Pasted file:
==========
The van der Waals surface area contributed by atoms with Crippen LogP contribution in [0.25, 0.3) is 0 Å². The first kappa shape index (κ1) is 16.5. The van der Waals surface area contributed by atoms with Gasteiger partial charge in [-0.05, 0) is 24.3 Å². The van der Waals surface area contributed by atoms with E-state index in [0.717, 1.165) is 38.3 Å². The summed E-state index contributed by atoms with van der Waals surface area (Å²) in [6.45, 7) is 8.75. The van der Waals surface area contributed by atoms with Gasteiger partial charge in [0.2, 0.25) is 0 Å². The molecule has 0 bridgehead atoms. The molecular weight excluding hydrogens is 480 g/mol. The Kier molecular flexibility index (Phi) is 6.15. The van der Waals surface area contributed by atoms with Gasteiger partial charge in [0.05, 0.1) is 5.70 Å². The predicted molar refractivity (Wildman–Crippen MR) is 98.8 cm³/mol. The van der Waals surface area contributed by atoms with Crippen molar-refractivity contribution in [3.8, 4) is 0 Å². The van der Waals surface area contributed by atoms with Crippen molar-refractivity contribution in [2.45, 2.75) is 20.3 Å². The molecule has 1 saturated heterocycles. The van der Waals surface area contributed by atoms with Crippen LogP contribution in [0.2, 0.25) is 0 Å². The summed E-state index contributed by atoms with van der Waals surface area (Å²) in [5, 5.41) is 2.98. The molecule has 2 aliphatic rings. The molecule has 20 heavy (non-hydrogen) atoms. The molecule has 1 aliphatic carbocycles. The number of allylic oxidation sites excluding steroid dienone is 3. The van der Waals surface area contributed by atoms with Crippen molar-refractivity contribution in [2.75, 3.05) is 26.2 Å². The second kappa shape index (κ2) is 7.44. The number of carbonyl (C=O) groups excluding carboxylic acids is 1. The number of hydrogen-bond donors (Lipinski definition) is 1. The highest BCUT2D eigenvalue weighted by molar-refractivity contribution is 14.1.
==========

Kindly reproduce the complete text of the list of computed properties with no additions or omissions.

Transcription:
The van der Waals surface area contributed by atoms with Crippen LogP contribution in [0.25, 0.3) is 0 Å². The first kappa shape index (κ1) is 16.5. The van der Waals surface area contributed by atoms with Gasteiger partial charge in [-0.05, 0) is 24.3 Å². The van der Waals surface area contributed by atoms with E-state index in [0.717, 1.165) is 38.3 Å². The summed E-state index contributed by atoms with van der Waals surface area (Å²) in [6.45, 7) is 8.75. The van der Waals surface area contributed by atoms with Gasteiger partial charge in [0.2, 0.25) is 0 Å². The molecule has 0 bridgehead atoms. The molecular weight excluding hydrogens is 480 g/mol. The Kier molecular flexibility index (Phi) is 6.15. The van der Waals surface area contributed by atoms with Gasteiger partial charge in [0.05, 0.1) is 5.70 Å². The predicted molar refractivity (Wildman–Crippen MR) is 98.8 cm³/mol. The van der Waals surface area contributed by atoms with Crippen molar-refractivity contribution in [3.8, 4) is 0 Å². The van der Waals surface area contributed by atoms with Crippen molar-refractivity contribution in [2.45, 2.75) is 20.3 Å². The molecule has 1 saturated heterocycles. The van der Waals surface area contributed by atoms with Crippen LogP contribution in [0.2, 0.25) is 0 Å². The summed E-state index contributed by atoms with van der Waals surface area (Å²) in [5, 5.41) is 2.98. The molecule has 2 aliphatic rings. The molecule has 20 heavy (non-hydrogen) atoms. The molecule has 1 aliphatic carbocycles. The number of allylic oxidation sites excluding steroid dienone is 3. The van der Waals surface area contributed by atoms with Crippen molar-refractivity contribution in [2.75, 3.05) is 26.2 Å². The second kappa shape index (κ2) is 7.44. The number of carbonyl (C=O) groups excluding carboxylic acids is 1. The number of hydrogen-bond donors (Lipinski definition) is 1. The highest BCUT2D eigenvalue weighted by molar-refractivity contribution is 14.1.